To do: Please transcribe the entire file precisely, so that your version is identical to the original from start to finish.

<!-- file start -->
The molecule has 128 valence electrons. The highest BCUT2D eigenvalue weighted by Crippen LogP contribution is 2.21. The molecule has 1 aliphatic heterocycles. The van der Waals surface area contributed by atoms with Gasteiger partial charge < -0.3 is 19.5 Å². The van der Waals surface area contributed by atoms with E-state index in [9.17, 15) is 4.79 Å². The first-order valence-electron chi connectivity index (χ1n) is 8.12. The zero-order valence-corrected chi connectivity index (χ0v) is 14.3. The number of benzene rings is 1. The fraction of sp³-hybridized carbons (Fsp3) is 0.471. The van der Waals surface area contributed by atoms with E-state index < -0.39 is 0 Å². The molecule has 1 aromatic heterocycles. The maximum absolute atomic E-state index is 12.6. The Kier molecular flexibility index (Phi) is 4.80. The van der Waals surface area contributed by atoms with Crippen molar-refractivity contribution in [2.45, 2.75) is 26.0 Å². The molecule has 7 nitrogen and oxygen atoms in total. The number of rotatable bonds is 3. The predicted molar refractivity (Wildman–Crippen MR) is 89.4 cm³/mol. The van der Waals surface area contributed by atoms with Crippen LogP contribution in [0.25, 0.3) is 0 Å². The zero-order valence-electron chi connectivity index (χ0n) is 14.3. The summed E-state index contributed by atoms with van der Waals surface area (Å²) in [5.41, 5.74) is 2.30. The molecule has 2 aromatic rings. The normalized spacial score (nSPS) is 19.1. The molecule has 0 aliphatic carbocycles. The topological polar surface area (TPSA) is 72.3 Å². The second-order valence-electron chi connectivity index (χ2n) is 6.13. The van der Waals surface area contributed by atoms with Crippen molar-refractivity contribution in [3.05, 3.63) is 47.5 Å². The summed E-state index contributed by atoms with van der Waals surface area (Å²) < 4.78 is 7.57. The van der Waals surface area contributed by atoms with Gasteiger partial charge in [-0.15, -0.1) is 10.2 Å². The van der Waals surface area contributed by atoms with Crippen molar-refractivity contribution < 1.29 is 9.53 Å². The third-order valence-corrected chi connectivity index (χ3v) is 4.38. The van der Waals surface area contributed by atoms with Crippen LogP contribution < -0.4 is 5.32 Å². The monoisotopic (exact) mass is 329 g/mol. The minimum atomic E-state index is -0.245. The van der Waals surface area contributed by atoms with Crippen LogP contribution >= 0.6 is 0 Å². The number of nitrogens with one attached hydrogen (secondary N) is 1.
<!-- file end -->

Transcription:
The molecule has 128 valence electrons. The highest BCUT2D eigenvalue weighted by Crippen LogP contribution is 2.21. The molecule has 1 aliphatic heterocycles. The van der Waals surface area contributed by atoms with Gasteiger partial charge < -0.3 is 19.5 Å². The van der Waals surface area contributed by atoms with E-state index in [9.17, 15) is 4.79 Å². The first-order valence-electron chi connectivity index (χ1n) is 8.12. The zero-order valence-corrected chi connectivity index (χ0v) is 14.3. The number of benzene rings is 1. The fraction of sp³-hybridized carbons (Fsp3) is 0.471. The van der Waals surface area contributed by atoms with E-state index < -0.39 is 0 Å². The molecule has 1 aromatic heterocycles. The maximum absolute atomic E-state index is 12.6. The Kier molecular flexibility index (Phi) is 4.80. The van der Waals surface area contributed by atoms with Crippen molar-refractivity contribution in [2.45, 2.75) is 26.0 Å². The molecule has 7 nitrogen and oxygen atoms in total. The number of rotatable bonds is 3. The predicted molar refractivity (Wildman–Crippen MR) is 89.4 cm³/mol. The van der Waals surface area contributed by atoms with Crippen LogP contribution in [0.25, 0.3) is 0 Å². The zero-order valence-electron chi connectivity index (χ0n) is 14.3. The summed E-state index contributed by atoms with van der Waals surface area (Å²) in [5.41, 5.74) is 2.30. The molecule has 2 aromatic rings. The normalized spacial score (nSPS) is 19.1. The molecule has 0 aliphatic carbocycles. The topological polar surface area (TPSA) is 72.3 Å². The second-order valence-electron chi connectivity index (χ2n) is 6.13. The van der Waals surface area contributed by atoms with Crippen molar-refractivity contribution in [3.05, 3.63) is 47.5 Å². The summed E-state index contributed by atoms with van der Waals surface area (Å²) < 4.78 is 7.57. The van der Waals surface area contributed by atoms with Gasteiger partial charge in [-0.15, -0.1) is 10.2 Å². The van der Waals surface area contributed by atoms with Crippen molar-refractivity contribution < 1.29 is 9.53 Å². The third-order valence-corrected chi connectivity index (χ3v) is 4.38. The van der Waals surface area contributed by atoms with Crippen LogP contribution < -0.4 is 5.32 Å². The monoisotopic (exact) mass is 329 g/mol. The minimum atomic E-state index is -0.245. The van der Waals surface area contributed by atoms with Crippen LogP contribution >= 0.6 is 0 Å². The number of nitrogens with one attached hydrogen (secondary N) is 1.